I cannot control how much heat energy is given out when the Hydrogen peroxide decomposes, although the temperature around the investigation will remain fairly constant, at room temperature of around 20i?? C. 2. Concentration of catalase-Although this is not easily controlled (as the amount of liver is not easy to measure), I try to use the same amount of liver in each experiment. Other things that will affect the results o the experiments are: Oxygen escaping when the liver is first added to the hydrogen peroxide. -Gas escaping from the gas syringe. -Inaccurate reading of results.

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-The stopclock not being started at the same point in each experiment. Apparatus required: 1. Conical Flask-where the decomposition of hydrogen peroxide takes place. 2. Hydrogen peroxide of concentration 5 volume, 10 volume, 15 volume and 10 volume. 3. Liver-used as the source of catalase for this experiment. 4. Bung with delivery tube-To seal the conical flask and collect oxygen gas produced during the decomposition of hydrogen peroxide. 5. Gas syringe-Measures the amount of oxygen produced. 6. Stopclock-Times 1 minute so that we can calculate the rate of reaction. Risk analysis

Hydrogen peroxide is used as a bleach, so it will be handled very carefully. Results The table overleaf shows my results from this investigation. I took two readings each time to gain a better picture of my results and so that I could see whether there were any anomalous results. On the whole, I am pleased with my results although some seem to be a little anomalous. To test my hypotheses I shall draw a graph with lines to show the rate of reaction for each experiment in the investigation. Results analysis This set of results appear, on the whole, to support my hypothesis.

There is a general trend where the higher the concentration of the hydrogen peroxide, the faster more oxygen gas is produced. More oxygen gas would be expected to have been produced with the higher concentrations of hydrogen peroxide because as the concentrations go up, the more oxygen is produced and this is how the strength of the hydrogen peroxide is measured. For example, 1cmi??of 1V hydrogen peroxide will produce 1cmi??.

So, if we take the 10cmi?? 2. 5V hydrogen peroxide used in my investigation, if it had been left to fully decompose, 25 cmi?? oxygen gas would have been made. Therefore the 2. 5V hydrogen peroxide used in my experiment had fully decomposed, and no more oxygen gas could have been produced, which explains why the amount of gas produced levelled off at the end of the 5 minutes in which it was being tested. The hydrogen peroxide of higher concentrations continued producing gas after the 5 minutes in which I was timing the decomposition of the hydrogen peroxide was up.

I could not measure past 100cmi?? of oxygen gas, as my gas syringe was not large enough. My hypothesis was that where there is a higher concentration of hydrogen peroxide, the rate of reaction is faster. We can see from my table and graphs that on the whole my results support this hypothesis. Saying this, there are still anomalous results. Having checked my 12. 5V hydrogen peroxide result twice, it was still a little slower rate of reaction than that of the 10V hydrogen peroxide (which I also checked twice).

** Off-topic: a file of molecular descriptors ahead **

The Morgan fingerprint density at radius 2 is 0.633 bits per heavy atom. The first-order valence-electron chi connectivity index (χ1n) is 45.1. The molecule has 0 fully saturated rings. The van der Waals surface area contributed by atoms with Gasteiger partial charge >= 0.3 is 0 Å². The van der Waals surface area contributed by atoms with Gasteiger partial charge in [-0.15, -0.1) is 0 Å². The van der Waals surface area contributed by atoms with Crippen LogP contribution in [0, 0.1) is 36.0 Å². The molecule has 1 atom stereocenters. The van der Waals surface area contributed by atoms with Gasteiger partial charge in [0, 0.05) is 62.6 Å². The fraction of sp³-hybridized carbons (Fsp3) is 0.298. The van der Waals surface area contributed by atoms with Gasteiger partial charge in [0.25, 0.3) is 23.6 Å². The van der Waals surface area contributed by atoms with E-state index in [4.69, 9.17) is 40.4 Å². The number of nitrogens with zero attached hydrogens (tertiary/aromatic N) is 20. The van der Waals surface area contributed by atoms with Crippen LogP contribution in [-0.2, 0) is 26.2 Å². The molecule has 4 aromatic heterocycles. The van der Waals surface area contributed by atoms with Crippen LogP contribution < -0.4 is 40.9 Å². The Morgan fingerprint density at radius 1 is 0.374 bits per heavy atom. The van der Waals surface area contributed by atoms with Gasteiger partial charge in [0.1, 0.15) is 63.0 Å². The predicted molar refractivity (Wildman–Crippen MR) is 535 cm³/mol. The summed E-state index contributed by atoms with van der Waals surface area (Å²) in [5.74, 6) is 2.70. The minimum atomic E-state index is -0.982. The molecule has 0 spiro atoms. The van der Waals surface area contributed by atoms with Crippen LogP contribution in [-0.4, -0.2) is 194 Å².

My results appeared to improve once I had checked them, although the results which I have plotted on my graph are averages of the two sets of results for each concentration of hydrogen peroxide. If there is an anomalous result, it will change the overall value of the averaged result, which can affect how accurately the results are shown. Other factors that can affect the results are: -That the experiment will not be timed accurately and that readings are taken at the wrong time, which gives an inaccurate result for that time.

-The gas syringe did not work properly, for example if the gas syringe was broken or if it stuck, an accurate reading would not be possible as the pressure would build up inside the gas syringe until it moved. This wouldn’t give an accurate result as the gas syringe would not show a different value every ten seconds. -The surface area of the liver used could also affect how well the experiment worked because if there were a greater surface area, there would be more area for the catalase to be in contact with the hydrogen peroxide, therefore more hydrogen peroxide would be exposed to the catalase in the liver.

I would expect this to make the rate of reaction faster as there would be more catalyst readily available to speed up the reaction. -The size of liver used will affect the results, for example, if the size of one piece of liver was larger than another piece of liver used with the same strength and amount of hydrogen peroxide, the hydrogen peroxide containing the larger piece of liver will have a faster rate of reaction as it will contain more catalase.

-Any error in measurement throughout the experiments in my investigation will affect the results in this investigation, for instance if the hydrogen peroxide was measured incorrectly, different results will be found which could possibly be anomalous. Most of these factors affecting my results are out of my control, such as whether the gas syringe is broken or the size and surface area of the liver (because it is almost impossible to weigh such a small piece of liver).

The pieces of liver I used were only approximately the size of a grain of rice, although some were inevitable larger or smaller. Errors in my measurement, however, can be controlled and so I was very careful whilst measuring everything out and timing my experiments. Rebecca Allot 11Y Page 1 03/05/2007 Show preview only The above preview is unformatted text This student written piece of work is one of many that can be found in our GCSE Patterns of Behaviour section.